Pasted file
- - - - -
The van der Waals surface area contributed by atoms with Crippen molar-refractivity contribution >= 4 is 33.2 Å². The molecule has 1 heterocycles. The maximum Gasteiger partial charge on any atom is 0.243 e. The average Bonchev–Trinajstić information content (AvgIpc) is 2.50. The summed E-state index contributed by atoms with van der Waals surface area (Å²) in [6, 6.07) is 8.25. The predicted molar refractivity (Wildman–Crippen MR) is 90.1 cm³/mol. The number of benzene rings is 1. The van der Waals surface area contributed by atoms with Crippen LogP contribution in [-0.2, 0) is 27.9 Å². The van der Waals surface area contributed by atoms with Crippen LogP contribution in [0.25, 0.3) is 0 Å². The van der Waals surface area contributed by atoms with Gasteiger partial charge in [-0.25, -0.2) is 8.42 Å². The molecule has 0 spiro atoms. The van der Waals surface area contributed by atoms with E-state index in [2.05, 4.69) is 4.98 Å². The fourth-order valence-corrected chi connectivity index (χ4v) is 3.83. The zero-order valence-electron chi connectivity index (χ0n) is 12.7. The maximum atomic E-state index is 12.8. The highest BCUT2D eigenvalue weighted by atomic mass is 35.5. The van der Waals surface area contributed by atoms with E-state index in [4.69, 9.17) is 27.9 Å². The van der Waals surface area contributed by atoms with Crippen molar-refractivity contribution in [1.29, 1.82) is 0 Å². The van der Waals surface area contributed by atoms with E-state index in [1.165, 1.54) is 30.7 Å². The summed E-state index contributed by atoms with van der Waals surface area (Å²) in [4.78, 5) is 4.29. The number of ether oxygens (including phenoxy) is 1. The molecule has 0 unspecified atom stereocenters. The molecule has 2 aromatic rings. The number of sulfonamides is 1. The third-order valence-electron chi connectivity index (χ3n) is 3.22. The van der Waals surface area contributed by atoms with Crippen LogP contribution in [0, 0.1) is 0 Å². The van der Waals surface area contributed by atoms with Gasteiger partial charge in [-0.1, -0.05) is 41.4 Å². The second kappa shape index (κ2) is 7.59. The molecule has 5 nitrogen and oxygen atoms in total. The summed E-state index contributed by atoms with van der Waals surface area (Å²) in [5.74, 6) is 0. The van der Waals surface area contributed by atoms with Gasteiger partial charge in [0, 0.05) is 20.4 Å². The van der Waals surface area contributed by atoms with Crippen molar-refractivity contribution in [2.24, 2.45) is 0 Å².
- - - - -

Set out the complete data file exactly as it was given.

The van der Waals surface area contributed by atoms with Crippen molar-refractivity contribution >= 4 is 33.2 Å². The molecule has 1 heterocycles. The maximum Gasteiger partial charge on any atom is 0.243 e. The average Bonchev–Trinajstić information content (AvgIpc) is 2.50. The summed E-state index contributed by atoms with van der Waals surface area (Å²) in [6, 6.07) is 8.25. The predicted molar refractivity (Wildman–Crippen MR) is 90.1 cm³/mol. The number of benzene rings is 1. The van der Waals surface area contributed by atoms with Crippen LogP contribution in [-0.2, 0) is 27.9 Å². The van der Waals surface area contributed by atoms with Crippen LogP contribution in [0.25, 0.3) is 0 Å². The van der Waals surface area contributed by atoms with Gasteiger partial charge in [-0.25, -0.2) is 8.42 Å². The molecule has 0 spiro atoms. The van der Waals surface area contributed by atoms with E-state index in [2.05, 4.69) is 4.98 Å². The fourth-order valence-corrected chi connectivity index (χ4v) is 3.83. The zero-order valence-electron chi connectivity index (χ0n) is 12.7. The maximum atomic E-state index is 12.8. The highest BCUT2D eigenvalue weighted by atomic mass is 35.5. The van der Waals surface area contributed by atoms with E-state index in [4.69, 9.17) is 27.9 Å². The van der Waals surface area contributed by atoms with Crippen molar-refractivity contribution in [1.29, 1.82) is 0 Å². The van der Waals surface area contributed by atoms with E-state index in [1.165, 1.54) is 30.7 Å². The summed E-state index contributed by atoms with van der Waals surface area (Å²) in [4.78, 5) is 4.29. The number of ether oxygens (including phenoxy) is 1. The molecule has 0 unspecified atom stereocenters. The molecule has 2 aromatic rings. The number of sulfonamides is 1. The third-order valence-electron chi connectivity index (χ3n) is 3.22. The van der Waals surface area contributed by atoms with Crippen LogP contribution in [0, 0.1) is 0 Å². The van der Waals surface area contributed by atoms with Gasteiger partial charge in [-0.1, -0.05) is 41.4 Å². The second kappa shape index (κ2) is 7.59. The molecule has 5 nitrogen and oxygen atoms in total. The summed E-state index contributed by atoms with van der Waals surface area (Å²) in [5.74, 6) is 0. The van der Waals surface area contributed by atoms with Gasteiger partial charge in [0, 0.05) is 20.4 Å². The van der Waals surface area contributed by atoms with Crippen molar-refractivity contribution in [2.24, 2.45) is 0 Å².